Children's affectionate enjoinment on their parents to follow traffic rules can be more effective than a cop's order, because parents love to listen to their children's suggestions.
But this will be possible only when children are taught traffic rules on a regular basis in schools, the speakers felt at a meeting of principals, head masters and correspondents of government and private schools on Friday.
The meeting was organised by The Hindu in association with the city police at Manor Food Plaza on Tikkle Road, as part of the ongoing month-long awareness campaign on road safety and traffic rules. Efftronics sponsored the programme, while D.V. Manor was the hospitality sponsor.
Commissioner of Police P.S.R. Anjaneyulu, who briefly addressed the invitees towards the end of the session, asked managements of schools to ensure that the drivers of vehicles that ferry children were physically fit and well-trained. It was also important for parents to ensure that not more than six children would board an auto-rickshaw. Parents should not encourage more number of children to ply by an auto-rickshaw just because it would mean lesser monthly payment to the auto-rickshaw driver, he said.
The Commissioner also unveiled a CD on traffic awareness brought out in 2D-format by the traffic wing of the city police. Responding to a suggestion made by the principal of a school that students could be involved in traffic management, on the lines of a successful experiment carried out in Mumbai, Mr. Anjaneyulu said that the students could be definitely roped in traffic management near their schools. The schools interested in involving their children in this could contact the traffic police. About 140 representatives from more than 100 schools attended the session and had their doubts clarified on various issues pertaining to traffic scenario in the vicinity of their schools.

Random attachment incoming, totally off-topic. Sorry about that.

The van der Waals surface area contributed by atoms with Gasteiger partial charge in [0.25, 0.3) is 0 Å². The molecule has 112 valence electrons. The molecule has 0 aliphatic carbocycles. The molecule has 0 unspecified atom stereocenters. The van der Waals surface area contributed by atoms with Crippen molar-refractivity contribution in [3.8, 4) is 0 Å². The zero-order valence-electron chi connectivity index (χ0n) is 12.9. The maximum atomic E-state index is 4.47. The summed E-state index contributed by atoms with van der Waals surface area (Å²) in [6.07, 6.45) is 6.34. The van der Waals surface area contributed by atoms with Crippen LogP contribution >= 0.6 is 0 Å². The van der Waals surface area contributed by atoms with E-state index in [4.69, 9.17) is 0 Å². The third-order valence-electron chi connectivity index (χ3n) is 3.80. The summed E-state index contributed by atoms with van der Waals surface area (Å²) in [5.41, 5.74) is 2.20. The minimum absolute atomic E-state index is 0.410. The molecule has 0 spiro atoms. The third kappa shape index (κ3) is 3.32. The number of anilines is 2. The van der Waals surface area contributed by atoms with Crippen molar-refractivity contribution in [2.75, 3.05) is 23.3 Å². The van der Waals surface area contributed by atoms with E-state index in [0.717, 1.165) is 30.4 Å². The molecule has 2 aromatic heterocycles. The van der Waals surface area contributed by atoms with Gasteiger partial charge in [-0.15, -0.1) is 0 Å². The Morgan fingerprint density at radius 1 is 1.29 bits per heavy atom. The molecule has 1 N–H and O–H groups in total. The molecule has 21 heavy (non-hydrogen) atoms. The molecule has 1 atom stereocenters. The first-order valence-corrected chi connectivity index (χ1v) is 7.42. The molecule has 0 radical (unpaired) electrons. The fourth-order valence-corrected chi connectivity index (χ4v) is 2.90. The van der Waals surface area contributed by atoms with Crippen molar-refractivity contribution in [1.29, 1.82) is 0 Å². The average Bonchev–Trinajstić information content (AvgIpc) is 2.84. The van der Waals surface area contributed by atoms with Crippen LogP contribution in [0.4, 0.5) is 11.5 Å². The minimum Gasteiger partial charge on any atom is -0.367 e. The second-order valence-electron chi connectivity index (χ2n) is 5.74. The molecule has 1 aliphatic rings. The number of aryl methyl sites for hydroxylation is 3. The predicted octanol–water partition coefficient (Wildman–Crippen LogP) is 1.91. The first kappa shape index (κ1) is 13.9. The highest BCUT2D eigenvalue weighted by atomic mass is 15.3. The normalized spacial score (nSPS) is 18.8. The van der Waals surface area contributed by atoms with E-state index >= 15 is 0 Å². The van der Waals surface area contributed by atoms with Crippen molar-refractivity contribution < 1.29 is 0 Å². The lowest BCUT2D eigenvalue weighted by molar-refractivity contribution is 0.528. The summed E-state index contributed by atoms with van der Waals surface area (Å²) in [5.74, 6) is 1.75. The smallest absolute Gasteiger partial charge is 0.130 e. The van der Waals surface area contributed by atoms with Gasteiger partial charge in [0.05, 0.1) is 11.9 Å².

A representative of a school in One Town referred to the poor condition of roads in their area, the straying of cattle on roads and encroachments by petty vendors. Deputy Commissioner of Police M. Ravindranath Babu assured that the road condition will be improved by the Vijayawada Municipal Corporation before Dasara festival and the cattle problem will be dealt with by the ‘Go Samrakshana Samithi'.
Another principal of a school near Srinivasa Mahal in One Town sought posting of a traffic constable at the traffic island during closing hours of the school. Mr. Ravindranath Babu said that the deployment of traffic constables everywhere not possible as the number of constables available was far less than the number of traffic junctions. Mr. Ravindranath Babu earlier said that the month-long campaign was designed to reach every section of the society, and school managements had a major role to play in educating children. Enforcement of traffic rules by the police personnel would be successful only when there was self-discipline among the general public, he felt.
Road Transport Officer Ch.V.K. Subba Rao spoke of the growing problem of driving of vehicles by minors, who were below the qualifying age to get a driving licence.
District Educational Officer (DEO) M. Venkata Subbaiah said school children deserved more sessions of this kind, as they could effectively spread the message.
K. Chandrasekaran, Regional General Manager, The Hindu, Vijayawada, said that the responsibility lay more with parents and teachers to monitor the attitude of children towards traffic rules.
Assistant Commissioner of Police (Traffic) A.V. Ramana, Deputy Education Officer M.V. Krishna Reddy, M.V. Muralikrishna, Director, Efftronics, Sub-Inspector (Traffic) B. Guna Ramu and others participated.